“Dr. Thomas Sowell, black and eighty years old, displays no signs of tiredness in writing columns—but when he does, Anthony Bradley shows in Black and Tired why he should be Sowell’s successor. Dr. Bradley trumps liberal opponents with facts and wit, and does so within a Christian worldview that allows him to go deeper than conventional economics allows.”
“The fact that Dr. Anthony Bradley is black is evident, but that he might be considered tired is altogether dubious. I am hard pressed to believe that a man who is in any way fatigued could pen the following sentence. ‘Notwithstanding their rhetoric of freedom and em-powerment, many prominent black leaders appear content to send blacks back to the government plantation—where a small number of Washington elites make decisions for blacks who are not in the room.’ This passion and insight comes from a vigor borne of a commitment to the well being of a people all too often preyed upon by the very ones who claim to be promoters of their liberation. An anomaly sufficient to fatigue any of us. Yet, here is Anthony Bradley’s vibrant and wise voice on the matters domestic and international, moral, cultural, and economic. This volume is a welcome addition to the dialogue.”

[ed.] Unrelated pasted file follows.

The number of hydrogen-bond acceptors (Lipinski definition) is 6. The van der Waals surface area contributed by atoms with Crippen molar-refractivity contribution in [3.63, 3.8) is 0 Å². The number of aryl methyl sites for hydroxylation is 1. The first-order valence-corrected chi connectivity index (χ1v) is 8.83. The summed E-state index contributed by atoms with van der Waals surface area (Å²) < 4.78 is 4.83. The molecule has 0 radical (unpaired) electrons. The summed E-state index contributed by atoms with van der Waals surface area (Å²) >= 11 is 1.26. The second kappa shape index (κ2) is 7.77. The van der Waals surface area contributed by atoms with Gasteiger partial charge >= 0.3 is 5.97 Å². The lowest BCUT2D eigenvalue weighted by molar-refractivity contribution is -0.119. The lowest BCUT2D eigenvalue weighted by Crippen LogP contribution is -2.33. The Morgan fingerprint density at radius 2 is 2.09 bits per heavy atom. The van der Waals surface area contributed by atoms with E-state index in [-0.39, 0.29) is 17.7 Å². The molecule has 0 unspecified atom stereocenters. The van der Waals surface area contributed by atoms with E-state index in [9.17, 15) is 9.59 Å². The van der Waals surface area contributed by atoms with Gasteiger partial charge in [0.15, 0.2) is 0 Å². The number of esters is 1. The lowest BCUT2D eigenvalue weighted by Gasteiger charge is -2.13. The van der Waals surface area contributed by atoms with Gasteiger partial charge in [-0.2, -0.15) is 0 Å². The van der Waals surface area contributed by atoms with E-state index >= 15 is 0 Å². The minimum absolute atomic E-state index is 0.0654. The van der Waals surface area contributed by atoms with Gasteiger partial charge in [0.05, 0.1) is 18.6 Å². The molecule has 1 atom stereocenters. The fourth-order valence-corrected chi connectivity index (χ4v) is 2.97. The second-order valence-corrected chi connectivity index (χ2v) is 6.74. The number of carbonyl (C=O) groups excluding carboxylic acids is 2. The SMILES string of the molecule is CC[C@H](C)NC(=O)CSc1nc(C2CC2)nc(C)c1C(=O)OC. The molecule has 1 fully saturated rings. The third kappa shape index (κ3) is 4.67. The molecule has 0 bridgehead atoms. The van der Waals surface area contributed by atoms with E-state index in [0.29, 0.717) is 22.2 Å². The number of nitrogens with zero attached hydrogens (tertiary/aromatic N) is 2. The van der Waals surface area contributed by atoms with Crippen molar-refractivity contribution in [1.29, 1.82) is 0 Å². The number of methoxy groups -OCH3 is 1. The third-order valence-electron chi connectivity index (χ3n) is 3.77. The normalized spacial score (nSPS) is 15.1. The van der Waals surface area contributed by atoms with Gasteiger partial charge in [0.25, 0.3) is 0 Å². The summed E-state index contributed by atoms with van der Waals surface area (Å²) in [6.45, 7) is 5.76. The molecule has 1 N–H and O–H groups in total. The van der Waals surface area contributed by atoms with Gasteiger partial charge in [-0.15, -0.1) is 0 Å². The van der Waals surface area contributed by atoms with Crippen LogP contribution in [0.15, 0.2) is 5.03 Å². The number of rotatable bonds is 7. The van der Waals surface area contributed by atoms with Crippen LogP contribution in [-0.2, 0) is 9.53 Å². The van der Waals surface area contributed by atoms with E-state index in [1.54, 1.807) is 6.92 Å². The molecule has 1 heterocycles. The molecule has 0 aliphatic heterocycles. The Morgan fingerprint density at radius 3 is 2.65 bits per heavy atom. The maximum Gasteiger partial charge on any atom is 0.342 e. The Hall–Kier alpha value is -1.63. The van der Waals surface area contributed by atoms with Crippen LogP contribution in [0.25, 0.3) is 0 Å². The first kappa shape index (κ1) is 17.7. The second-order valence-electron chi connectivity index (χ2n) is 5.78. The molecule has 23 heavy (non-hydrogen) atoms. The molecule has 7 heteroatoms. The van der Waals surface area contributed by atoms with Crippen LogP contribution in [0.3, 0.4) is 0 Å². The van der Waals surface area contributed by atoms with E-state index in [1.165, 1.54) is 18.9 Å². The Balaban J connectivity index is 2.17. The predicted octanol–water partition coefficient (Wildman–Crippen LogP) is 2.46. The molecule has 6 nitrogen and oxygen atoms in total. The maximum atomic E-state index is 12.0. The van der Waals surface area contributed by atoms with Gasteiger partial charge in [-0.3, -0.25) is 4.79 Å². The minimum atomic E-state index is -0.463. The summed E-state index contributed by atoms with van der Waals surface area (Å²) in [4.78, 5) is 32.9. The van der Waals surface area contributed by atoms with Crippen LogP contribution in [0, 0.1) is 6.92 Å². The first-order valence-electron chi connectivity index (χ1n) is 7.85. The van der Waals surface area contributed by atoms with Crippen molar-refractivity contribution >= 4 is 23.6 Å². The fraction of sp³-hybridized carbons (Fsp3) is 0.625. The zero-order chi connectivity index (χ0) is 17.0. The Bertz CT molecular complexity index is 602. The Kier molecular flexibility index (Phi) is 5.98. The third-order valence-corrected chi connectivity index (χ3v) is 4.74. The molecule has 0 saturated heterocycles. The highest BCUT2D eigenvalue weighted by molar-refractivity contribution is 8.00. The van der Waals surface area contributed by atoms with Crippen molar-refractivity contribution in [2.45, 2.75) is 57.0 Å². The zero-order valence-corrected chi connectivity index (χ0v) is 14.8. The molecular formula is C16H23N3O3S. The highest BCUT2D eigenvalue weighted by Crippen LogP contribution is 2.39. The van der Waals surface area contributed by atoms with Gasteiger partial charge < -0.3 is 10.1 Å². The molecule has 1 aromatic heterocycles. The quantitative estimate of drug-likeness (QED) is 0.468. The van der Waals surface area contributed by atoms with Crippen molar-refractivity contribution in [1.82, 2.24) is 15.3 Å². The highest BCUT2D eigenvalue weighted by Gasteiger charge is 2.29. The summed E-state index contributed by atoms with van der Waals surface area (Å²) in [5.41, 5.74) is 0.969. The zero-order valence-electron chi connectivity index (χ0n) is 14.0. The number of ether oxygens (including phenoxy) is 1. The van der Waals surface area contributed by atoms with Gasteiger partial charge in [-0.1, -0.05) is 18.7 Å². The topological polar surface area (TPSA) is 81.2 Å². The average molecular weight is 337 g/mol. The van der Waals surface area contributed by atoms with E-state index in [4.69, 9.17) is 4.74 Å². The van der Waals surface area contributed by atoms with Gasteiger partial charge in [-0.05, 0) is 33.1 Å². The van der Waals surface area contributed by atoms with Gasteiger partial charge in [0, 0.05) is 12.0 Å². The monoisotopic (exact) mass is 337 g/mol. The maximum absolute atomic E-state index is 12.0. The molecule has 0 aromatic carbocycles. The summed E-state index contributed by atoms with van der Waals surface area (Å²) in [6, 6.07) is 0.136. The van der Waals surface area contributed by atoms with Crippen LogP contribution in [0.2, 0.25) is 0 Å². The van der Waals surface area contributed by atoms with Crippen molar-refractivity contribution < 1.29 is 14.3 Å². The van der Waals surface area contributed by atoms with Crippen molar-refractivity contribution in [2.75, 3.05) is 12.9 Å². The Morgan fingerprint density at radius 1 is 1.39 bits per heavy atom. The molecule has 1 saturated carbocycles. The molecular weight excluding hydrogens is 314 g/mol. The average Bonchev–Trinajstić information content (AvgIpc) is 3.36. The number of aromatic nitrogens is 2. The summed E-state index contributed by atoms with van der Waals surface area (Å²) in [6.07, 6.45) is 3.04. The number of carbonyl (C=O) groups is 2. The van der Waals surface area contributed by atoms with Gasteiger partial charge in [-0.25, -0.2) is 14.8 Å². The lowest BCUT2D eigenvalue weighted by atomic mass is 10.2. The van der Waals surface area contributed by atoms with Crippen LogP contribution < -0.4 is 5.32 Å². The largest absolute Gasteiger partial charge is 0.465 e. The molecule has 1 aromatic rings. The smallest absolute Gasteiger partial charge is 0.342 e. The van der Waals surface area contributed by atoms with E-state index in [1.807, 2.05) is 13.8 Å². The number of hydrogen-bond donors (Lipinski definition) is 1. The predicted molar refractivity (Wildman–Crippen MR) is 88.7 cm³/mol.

—Fr. Robert A. Sirico
The Acton Institute for the Study of Religion and Liberty